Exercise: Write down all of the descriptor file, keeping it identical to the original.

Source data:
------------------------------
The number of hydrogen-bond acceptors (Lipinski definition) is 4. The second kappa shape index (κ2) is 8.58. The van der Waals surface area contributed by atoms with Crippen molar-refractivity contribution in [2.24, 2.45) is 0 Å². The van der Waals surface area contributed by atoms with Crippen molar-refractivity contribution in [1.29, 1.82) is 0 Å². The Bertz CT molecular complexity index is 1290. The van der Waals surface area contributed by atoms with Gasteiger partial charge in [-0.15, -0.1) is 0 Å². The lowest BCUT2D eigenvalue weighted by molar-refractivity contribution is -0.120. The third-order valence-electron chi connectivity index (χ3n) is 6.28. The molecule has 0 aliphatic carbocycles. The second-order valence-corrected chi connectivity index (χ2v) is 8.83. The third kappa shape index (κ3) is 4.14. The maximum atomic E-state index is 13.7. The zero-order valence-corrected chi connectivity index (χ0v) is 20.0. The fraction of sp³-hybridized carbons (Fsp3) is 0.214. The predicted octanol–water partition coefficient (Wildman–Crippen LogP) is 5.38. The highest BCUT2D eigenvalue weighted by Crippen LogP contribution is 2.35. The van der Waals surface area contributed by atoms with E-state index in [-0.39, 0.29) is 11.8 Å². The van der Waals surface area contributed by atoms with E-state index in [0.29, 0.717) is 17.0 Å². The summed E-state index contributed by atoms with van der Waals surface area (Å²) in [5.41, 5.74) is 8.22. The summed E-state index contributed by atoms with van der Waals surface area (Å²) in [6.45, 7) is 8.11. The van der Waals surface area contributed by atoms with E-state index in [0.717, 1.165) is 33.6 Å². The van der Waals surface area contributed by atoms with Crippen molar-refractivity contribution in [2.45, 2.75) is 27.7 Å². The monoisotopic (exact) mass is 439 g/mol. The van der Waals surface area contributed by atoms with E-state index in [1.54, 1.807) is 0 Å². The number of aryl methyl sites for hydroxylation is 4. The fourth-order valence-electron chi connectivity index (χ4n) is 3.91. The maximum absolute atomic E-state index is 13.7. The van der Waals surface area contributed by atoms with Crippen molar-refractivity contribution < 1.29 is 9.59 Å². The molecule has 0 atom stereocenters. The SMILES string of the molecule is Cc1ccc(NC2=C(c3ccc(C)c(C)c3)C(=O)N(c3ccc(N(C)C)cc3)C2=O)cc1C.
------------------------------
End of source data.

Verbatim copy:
The number of hydrogen-bond acceptors (Lipinski definition) is 4. The second kappa shape index (κ2) is 8.58. The van der Waals surface area contributed by atoms with Crippen molar-refractivity contribution in [2.24, 2.45) is 0 Å². The van der Waals surface area contributed by atoms with Crippen molar-refractivity contribution in [1.29, 1.82) is 0 Å². The Bertz CT molecular complexity index is 1290. The van der Waals surface area contributed by atoms with Gasteiger partial charge in [-0.15, -0.1) is 0 Å². The lowest BCUT2D eigenvalue weighted by molar-refractivity contribution is -0.120. The third-order valence-electron chi connectivity index (χ3n) is 6.28. The molecule has 0 aliphatic carbocycles. The second-order valence-corrected chi connectivity index (χ2v) is 8.83. The third kappa shape index (κ3) is 4.14. The maximum atomic E-state index is 13.7. The zero-order valence-corrected chi connectivity index (χ0v) is 20.0. The fraction of sp³-hybridized carbons (Fsp3) is 0.214. The predicted octanol–water partition coefficient (Wildman–Crippen LogP) is 5.38. The highest BCUT2D eigenvalue weighted by Crippen LogP contribution is 2.35. The van der Waals surface area contributed by atoms with E-state index in [-0.39, 0.29) is 11.8 Å². The van der Waals surface area contributed by atoms with E-state index in [0.29, 0.717) is 17.0 Å². The summed E-state index contributed by atoms with van der Waals surface area (Å²) in [5.41, 5.74) is 8.22. The summed E-state index contributed by atoms with van der Waals surface area (Å²) in [6.45, 7) is 8.11. The van der Waals surface area contributed by atoms with E-state index in [0.717, 1.165) is 33.6 Å². The van der Waals surface area contributed by atoms with Crippen molar-refractivity contribution in [2.45, 2.75) is 27.7 Å². The monoisotopic (exact) mass is 439 g/mol. The van der Waals surface area contributed by atoms with E-state index in [1.54, 1.807) is 0 Å². The number of aryl methyl sites for hydroxylation is 4. The fourth-order valence-electron chi connectivity index (χ4n) is 3.91. The maximum absolute atomic E-state index is 13.7. The van der Waals surface area contributed by atoms with Crippen molar-refractivity contribution < 1.29 is 9.59 Å². The molecule has 0 atom stereocenters. The SMILES string of the molecule is Cc1ccc(NC2=C(c3ccc(C)c(C)c3)C(=O)N(c3ccc(N(C)C)cc3)C2=O)cc1C.